“Already the support and encouragement we have felt as part of Team Visa has been a dream come true,” said Seun Adigun, driver of the Nigerian Women’s Bobsled Team. “We are proud to be part of a team that shares our mission and has connected us with the resources we needed to reach our goal, and hopefully empower others to do the same.”
Since the program began in 2000, Team Visa has supported over 400 Olympic and Paralympic Athletes and hopefuls by providing them with the tools, resources and support they need to reach their highest potential, regardless of origin or background. Team Visa features a diverse group of Olympic and Paralympic athletes who embody our core values – acceptance, partnership and innovation – and was cultivated with the global reach of the Olympic and Paralympic Games in mind.
The women of the Nigerian Women’s Bobsled Team joins Team Visa’s diverse roster of athletes, which includes: Mikaela Shiffrin (USA), Chloe Kim (USA), Gus Kenworthy (USA), Hilary Knight (USA), Oksana Masters (USA), Mark McMorris (Canada), Lee Sang-Hwa (South Korea), Kamil Stoch (Poland) and others. -blacknews
Chicago, IL — The Cook County State’s Attorney in Illinois has dropped all charges against 15 men who combined had 18 convictions. All of them were convicted in 2003 to 2008 for drug crimes that they say that local police framed them for.
The men, all African-American, allege that former police Sgt. Ronald Watts and his team of officers planted the drugs on them, and then falsified police reports.
Leonard Gibson, one of the men exonerated, told reporters that Watts threatened them if they didn’t pay him a so-called “protection tax”. Gibson comments, “If you’re not gonna pay Watts, you were going to jail.” And Gibson did serve 2 years in jail. He says when he was released from prison, Watts tried to put another case on him.
Joshua Tepfer of the Exoneration Project at the University of Chicago says that the officers targeted low income Black men who lived in South Side housing projects. He even said that others in command at the Chicago Police Department knew what was going on, but did nothing to stop it.
“This corruption was covered up by the highest levels of the Chicago Police Department,” Tepfer said. “It was swept under the rug.”
Meanwhile, the 15 men and Tepfer all feel that justice has not been fully served. Sgt. Watts and another officer were convicted, served less than 3 years, and are now free. Even worse, as many as seven others officers were never charged and are still working on the force. -blacknews
Jemele Hill’s name has been hashtagged, dragged and praised heavily this year, and here at The Root, we honor her for her contributions to journalism. As a black female sports journalist, Hill realizes how black athletes are perceived, and she’s bringing that to the table when she discusses them on the air.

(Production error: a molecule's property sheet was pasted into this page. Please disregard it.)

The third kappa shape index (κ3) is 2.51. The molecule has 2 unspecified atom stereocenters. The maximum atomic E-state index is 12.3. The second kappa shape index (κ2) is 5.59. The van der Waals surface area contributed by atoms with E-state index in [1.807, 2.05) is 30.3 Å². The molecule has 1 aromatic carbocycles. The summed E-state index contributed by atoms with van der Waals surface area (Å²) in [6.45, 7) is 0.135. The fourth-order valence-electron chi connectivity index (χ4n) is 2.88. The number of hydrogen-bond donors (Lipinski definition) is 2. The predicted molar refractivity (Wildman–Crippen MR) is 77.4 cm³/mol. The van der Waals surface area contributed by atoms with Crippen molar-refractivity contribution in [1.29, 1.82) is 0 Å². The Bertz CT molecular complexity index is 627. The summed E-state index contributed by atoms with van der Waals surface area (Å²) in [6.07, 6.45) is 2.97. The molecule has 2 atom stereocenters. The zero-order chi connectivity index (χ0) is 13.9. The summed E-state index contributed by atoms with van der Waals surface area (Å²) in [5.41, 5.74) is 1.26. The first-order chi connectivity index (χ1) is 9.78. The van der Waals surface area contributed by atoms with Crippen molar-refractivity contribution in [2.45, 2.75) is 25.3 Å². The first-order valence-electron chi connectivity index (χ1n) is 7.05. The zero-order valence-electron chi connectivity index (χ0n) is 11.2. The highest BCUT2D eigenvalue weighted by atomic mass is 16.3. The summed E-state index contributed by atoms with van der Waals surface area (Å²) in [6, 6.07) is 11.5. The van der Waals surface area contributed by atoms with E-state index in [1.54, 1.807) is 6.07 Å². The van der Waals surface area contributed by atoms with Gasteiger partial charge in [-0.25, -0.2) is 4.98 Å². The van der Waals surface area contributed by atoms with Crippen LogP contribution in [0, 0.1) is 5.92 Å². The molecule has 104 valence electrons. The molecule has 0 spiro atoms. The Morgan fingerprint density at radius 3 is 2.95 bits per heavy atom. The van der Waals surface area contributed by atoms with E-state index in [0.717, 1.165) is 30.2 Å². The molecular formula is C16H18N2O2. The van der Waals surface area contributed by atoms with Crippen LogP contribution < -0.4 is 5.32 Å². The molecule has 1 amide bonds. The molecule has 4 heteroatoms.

You see it when Serena Williams is criticized for being boastful when she wins and a sore loser when (or if) she loses; meanwhile, when John McEnroe had his outbursts, he wasn’t criticized at all. These are just stereotypes that are extended into the sports arena.
Voices of truth like Hill’s are needed, but if you let your president tell it, she needs to be fired. We all know he’s got disdain for the truth. That’s why we must continue to stand with and lift up Hill, because we need her voice.
“I’m hoping to see even more women and women of color just in more positions of influence in our business,” Hill says. -theroot
Thankful for our bond as a line, my relationship with each of you, the memories we share, and being able to support you each on your journeys. 2 years down, a lifetime to go🐘❤️. 11.22.15 #RebelRhoTurns2 #GivingThanks #ΟΩ #DST #TerribleTwos #13isOurNumber #SetItOff
The National Museum of African American History and Culture in Washington is giving black families a chance to preserve their memories for free.
As a part of its new initiative, called The Great Migration Home Movie Project, families can schedule an appointment and bring their vintage photos and videos to the Robert F. Smith Explore Your Family History Center, located in the museum. Conservators will digitize motion picture film, obsolete video tape formats and audio formats, according to the project’s website.
“In a very radical way, we recognize the importance of these vernacular, homemade images, this folk cinema, as an alternate history to the kinds of history that the mass media tells,” Walter Forsberg, media archivist with the museum, told The Baltimore Sun. “We wanted to render a public service free of charge because we knew there was a lot of material out there trapped on obsolete formats.”
The museum also has collected home videos from black celebrities and families to use, according to the project’s website, as a tool for “understanding and re-framing black moving image history, and provide a much needed visualization of African American history and culture.”
The collections demonstrate, among other things, “the resiliency of civil rights activists in 1963” in Danville, Virginia, “the optimism and drive of empowered youth in the Bedford-Stuyvesant community” of Brooklyn during the 1960′s, and “the rooted spirituality of black Oklahomans in the face of race riots and segregation in 1920′s Tulsa,” according to the website. -huffpost